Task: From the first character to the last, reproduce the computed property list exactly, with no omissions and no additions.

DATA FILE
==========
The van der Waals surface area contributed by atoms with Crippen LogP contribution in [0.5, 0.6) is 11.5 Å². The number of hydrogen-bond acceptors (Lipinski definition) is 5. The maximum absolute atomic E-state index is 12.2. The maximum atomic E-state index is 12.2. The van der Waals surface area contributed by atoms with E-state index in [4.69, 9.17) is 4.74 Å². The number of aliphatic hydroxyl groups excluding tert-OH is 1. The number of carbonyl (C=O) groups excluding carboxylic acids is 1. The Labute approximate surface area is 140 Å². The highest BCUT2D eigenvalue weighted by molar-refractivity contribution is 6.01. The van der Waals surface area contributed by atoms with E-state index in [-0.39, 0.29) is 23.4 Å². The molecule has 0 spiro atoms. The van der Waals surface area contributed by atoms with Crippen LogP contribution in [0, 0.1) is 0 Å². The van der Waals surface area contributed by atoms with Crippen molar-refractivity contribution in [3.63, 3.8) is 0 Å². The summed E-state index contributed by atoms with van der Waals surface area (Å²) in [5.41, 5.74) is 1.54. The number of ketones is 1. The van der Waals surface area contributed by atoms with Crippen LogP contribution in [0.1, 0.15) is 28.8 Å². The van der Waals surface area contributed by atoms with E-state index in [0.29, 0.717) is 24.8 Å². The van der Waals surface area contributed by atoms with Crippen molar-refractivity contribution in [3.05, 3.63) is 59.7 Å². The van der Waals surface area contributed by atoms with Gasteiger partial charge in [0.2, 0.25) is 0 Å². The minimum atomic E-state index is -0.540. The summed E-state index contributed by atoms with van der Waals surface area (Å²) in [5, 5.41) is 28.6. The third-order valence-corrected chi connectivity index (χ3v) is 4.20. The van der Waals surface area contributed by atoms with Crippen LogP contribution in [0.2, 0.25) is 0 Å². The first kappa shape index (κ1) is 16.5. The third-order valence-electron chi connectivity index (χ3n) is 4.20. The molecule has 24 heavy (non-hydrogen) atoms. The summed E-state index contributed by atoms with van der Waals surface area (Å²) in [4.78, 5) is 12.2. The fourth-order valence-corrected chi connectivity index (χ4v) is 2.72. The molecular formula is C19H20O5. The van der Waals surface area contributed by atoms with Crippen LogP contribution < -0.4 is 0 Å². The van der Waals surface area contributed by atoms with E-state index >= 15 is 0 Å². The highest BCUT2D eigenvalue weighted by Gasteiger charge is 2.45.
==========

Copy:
The van der Waals surface area contributed by atoms with Crippen LogP contribution in [0.5, 0.6) is 11.5 Å². The number of hydrogen-bond acceptors (Lipinski definition) is 5. The maximum absolute atomic E-state index is 12.2. The maximum atomic E-state index is 12.2. The van der Waals surface area contributed by atoms with E-state index in [4.69, 9.17) is 4.74 Å². The number of aliphatic hydroxyl groups excluding tert-OH is 1. The number of carbonyl (C=O) groups excluding carboxylic acids is 1. The Labute approximate surface area is 140 Å². The highest BCUT2D eigenvalue weighted by molar-refractivity contribution is 6.01. The van der Waals surface area contributed by atoms with E-state index in [-0.39, 0.29) is 23.4 Å². The molecule has 0 spiro atoms. The van der Waals surface area contributed by atoms with Crippen LogP contribution in [0, 0.1) is 0 Å². The van der Waals surface area contributed by atoms with Crippen molar-refractivity contribution in [3.63, 3.8) is 0 Å². The summed E-state index contributed by atoms with van der Waals surface area (Å²) in [5.41, 5.74) is 1.54. The number of ketones is 1. The van der Waals surface area contributed by atoms with Crippen LogP contribution in [0.1, 0.15) is 28.8 Å². The van der Waals surface area contributed by atoms with E-state index in [0.29, 0.717) is 24.8 Å². The van der Waals surface area contributed by atoms with Crippen molar-refractivity contribution in [3.05, 3.63) is 59.7 Å². The van der Waals surface area contributed by atoms with Gasteiger partial charge in [0.2, 0.25) is 0 Å². The minimum atomic E-state index is -0.540. The summed E-state index contributed by atoms with van der Waals surface area (Å²) in [5, 5.41) is 28.6. The third-order valence-corrected chi connectivity index (χ3v) is 4.20. The van der Waals surface area contributed by atoms with Crippen LogP contribution in [0.2, 0.25) is 0 Å². The first kappa shape index (κ1) is 16.5. The third-order valence-electron chi connectivity index (χ3n) is 4.20. The molecule has 24 heavy (non-hydrogen) atoms. The summed E-state index contributed by atoms with van der Waals surface area (Å²) in [4.78, 5) is 12.2. The fourth-order valence-corrected chi connectivity index (χ4v) is 2.72. The molecular formula is C19H20O5. The van der Waals surface area contributed by atoms with Crippen LogP contribution < -0.4 is 0 Å². The van der Waals surface area contributed by atoms with E-state index >= 15 is 0 Å². The highest BCUT2D eigenvalue weighted by Gasteiger charge is 2.45.